A picture may be worth a thousand words, but those thousand words come much easier if you understand the subject. Describing and providing access to a collection of textual documents is difficult enough. The person processing a manuscript collection has to devise descriptions and subject terms that will enable others to find what they’re looking for. A photograph archivist in some ways has a more difficult task when it comes to crafting useful descriptions. What do you do if you have no idea what’s going on in a photograph, even though it looks very interesting? After all, very few people will be interested in a photograph of an “unidentified man doing something." When processing a new collection, an archivist often has to learn something about what things are and the way things work, and each subject carries with it a specialized vocabulary.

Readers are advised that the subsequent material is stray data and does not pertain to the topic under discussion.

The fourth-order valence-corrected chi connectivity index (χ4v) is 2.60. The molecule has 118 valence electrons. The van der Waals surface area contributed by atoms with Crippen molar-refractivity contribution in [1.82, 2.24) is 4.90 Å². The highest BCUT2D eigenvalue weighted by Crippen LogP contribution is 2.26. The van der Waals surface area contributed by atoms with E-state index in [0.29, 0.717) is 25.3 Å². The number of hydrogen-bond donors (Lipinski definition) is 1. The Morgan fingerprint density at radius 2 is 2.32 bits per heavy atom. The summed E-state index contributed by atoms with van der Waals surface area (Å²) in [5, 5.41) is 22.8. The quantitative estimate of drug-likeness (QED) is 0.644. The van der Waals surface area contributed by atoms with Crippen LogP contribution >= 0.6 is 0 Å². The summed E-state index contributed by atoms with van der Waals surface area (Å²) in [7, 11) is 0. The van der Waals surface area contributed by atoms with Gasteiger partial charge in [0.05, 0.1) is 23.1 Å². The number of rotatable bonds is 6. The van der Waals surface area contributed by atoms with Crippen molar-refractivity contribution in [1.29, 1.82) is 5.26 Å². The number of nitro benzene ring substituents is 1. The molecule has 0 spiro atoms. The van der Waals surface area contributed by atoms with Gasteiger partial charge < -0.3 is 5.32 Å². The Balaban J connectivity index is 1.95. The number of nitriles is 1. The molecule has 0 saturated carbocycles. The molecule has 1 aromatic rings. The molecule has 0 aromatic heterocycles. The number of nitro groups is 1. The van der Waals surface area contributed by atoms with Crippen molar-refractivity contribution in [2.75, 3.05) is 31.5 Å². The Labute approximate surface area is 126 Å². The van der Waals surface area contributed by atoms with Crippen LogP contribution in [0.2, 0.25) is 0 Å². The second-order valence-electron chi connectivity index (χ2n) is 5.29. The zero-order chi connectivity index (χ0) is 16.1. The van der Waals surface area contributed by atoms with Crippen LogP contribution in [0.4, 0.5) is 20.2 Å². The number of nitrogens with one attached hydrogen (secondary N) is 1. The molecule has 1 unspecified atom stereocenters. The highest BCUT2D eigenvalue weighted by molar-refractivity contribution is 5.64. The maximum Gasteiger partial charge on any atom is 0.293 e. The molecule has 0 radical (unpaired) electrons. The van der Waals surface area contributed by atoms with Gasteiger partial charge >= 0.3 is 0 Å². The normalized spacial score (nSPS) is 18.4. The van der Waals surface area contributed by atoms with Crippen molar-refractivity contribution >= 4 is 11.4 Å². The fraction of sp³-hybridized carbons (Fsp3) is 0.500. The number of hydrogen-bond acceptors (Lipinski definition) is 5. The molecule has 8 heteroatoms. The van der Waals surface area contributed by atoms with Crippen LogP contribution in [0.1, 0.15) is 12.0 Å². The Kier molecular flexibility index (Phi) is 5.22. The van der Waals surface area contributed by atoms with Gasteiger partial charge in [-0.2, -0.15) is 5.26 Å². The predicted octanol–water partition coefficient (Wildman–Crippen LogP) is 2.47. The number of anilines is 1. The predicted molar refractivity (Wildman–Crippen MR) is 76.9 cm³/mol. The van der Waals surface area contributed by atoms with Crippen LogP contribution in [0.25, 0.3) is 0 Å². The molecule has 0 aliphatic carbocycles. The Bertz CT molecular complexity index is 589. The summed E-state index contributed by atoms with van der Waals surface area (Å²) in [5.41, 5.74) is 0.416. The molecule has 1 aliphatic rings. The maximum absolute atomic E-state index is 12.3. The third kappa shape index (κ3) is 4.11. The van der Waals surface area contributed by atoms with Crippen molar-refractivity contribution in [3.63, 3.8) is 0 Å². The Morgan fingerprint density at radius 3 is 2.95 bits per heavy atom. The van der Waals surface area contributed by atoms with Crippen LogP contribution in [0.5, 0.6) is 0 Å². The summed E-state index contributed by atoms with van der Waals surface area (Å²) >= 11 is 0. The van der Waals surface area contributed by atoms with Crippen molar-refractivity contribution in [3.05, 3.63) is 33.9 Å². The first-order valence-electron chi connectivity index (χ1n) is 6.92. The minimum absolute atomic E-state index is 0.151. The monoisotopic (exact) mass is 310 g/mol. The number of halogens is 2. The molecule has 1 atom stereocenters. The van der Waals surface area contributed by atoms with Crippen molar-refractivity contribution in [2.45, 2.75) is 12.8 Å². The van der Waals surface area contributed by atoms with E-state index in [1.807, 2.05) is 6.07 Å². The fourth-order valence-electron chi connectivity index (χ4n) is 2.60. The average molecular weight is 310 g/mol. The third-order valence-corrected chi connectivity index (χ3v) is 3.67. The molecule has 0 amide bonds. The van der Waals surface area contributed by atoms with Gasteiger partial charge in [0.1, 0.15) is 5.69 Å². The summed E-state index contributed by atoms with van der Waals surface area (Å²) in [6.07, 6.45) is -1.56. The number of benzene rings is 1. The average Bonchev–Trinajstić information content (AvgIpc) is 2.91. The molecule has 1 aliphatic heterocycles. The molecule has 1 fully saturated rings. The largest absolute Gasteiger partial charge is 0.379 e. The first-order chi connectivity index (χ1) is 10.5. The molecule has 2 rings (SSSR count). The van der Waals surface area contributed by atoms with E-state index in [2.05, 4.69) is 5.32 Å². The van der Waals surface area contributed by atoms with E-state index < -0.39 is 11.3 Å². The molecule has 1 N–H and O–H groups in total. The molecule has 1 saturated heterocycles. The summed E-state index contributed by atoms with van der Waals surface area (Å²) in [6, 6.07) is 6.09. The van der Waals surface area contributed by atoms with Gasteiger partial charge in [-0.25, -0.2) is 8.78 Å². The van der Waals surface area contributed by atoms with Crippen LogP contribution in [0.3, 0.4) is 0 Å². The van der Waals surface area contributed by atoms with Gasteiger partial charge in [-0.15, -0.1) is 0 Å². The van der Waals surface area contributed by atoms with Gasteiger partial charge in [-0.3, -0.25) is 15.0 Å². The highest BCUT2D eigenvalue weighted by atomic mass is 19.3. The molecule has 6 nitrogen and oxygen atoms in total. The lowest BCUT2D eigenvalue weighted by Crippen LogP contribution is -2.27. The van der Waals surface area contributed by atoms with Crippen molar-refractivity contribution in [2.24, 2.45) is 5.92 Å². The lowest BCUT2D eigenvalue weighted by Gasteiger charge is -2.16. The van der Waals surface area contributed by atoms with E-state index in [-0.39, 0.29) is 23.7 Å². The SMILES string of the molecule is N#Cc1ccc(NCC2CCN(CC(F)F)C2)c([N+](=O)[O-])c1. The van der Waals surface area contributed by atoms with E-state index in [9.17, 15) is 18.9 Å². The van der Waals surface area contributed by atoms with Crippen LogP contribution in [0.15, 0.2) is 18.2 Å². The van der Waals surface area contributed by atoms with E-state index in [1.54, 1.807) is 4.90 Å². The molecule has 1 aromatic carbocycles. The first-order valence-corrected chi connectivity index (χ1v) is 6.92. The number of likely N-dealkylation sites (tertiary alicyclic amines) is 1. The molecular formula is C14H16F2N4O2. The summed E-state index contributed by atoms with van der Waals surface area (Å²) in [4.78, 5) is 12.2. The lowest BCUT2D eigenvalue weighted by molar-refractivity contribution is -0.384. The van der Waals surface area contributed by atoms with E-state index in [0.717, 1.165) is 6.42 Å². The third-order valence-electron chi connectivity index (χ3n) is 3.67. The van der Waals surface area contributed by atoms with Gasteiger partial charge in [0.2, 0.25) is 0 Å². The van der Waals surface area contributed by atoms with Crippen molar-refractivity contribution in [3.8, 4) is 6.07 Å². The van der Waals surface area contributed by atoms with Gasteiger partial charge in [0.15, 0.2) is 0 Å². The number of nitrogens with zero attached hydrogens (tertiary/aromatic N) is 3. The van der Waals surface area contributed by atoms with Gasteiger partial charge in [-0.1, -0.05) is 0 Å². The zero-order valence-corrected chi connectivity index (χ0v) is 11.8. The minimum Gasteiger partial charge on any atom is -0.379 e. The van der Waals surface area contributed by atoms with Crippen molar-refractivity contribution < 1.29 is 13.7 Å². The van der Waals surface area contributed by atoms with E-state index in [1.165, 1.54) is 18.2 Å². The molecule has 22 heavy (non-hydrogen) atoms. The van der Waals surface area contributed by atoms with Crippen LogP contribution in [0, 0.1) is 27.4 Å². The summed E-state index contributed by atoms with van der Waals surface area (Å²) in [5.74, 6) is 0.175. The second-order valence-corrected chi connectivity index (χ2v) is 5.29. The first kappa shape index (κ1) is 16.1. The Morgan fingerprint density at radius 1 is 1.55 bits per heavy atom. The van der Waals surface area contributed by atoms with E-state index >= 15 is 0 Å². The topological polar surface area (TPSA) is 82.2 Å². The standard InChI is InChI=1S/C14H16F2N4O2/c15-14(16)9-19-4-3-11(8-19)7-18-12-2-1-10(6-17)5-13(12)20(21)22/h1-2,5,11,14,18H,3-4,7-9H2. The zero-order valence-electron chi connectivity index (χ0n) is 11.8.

Lately, I have been processing the Mines and Mining photograph collection. My “the way things work” book for this project has been Drills and mills: precious metal mining and milling methods of the frontier West (Will Meyerriecks, 2003). I have learned a smattering of mining terminology, and while I am certainly not an expert, I hope that by learning about windlasses and hoists, sluices and long toms, and drifters and stopers, I will be able to provide better access to the collection.